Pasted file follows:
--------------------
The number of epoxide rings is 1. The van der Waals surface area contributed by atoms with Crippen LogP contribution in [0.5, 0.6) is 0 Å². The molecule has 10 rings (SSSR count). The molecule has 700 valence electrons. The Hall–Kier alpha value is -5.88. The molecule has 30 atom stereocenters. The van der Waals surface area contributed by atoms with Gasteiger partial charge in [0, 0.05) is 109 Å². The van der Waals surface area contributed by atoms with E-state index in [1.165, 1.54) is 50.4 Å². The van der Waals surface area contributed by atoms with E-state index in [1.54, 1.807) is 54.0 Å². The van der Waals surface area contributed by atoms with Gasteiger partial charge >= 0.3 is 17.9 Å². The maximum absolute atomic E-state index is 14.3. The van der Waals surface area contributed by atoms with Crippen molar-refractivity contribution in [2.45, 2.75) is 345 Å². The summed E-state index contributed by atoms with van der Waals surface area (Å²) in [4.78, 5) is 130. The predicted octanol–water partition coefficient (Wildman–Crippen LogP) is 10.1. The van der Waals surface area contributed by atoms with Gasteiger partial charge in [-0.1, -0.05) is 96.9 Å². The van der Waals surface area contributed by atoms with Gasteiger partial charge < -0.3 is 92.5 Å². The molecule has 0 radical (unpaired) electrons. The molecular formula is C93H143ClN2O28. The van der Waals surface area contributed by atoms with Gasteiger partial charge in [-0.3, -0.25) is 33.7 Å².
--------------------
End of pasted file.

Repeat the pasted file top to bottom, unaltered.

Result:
The number of epoxide rings is 1. The van der Waals surface area contributed by atoms with Crippen LogP contribution in [0.5, 0.6) is 0 Å². The molecule has 10 rings (SSSR count). The molecule has 700 valence electrons. The Hall–Kier alpha value is -5.88. The molecule has 30 atom stereocenters. The van der Waals surface area contributed by atoms with Gasteiger partial charge in [0, 0.05) is 109 Å². The van der Waals surface area contributed by atoms with E-state index in [1.165, 1.54) is 50.4 Å². The van der Waals surface area contributed by atoms with E-state index in [1.54, 1.807) is 54.0 Å². The van der Waals surface area contributed by atoms with Gasteiger partial charge >= 0.3 is 17.9 Å². The maximum absolute atomic E-state index is 14.3. The van der Waals surface area contributed by atoms with Crippen molar-refractivity contribution in [2.45, 2.75) is 345 Å². The summed E-state index contributed by atoms with van der Waals surface area (Å²) in [4.78, 5) is 130. The predicted octanol–water partition coefficient (Wildman–Crippen LogP) is 10.1. The van der Waals surface area contributed by atoms with Gasteiger partial charge in [-0.1, -0.05) is 96.9 Å². The van der Waals surface area contributed by atoms with Gasteiger partial charge < -0.3 is 92.5 Å². The molecule has 0 radical (unpaired) electrons. The molecular formula is C93H143ClN2O28. The van der Waals surface area contributed by atoms with Gasteiger partial charge in [-0.3, -0.25) is 33.7 Å².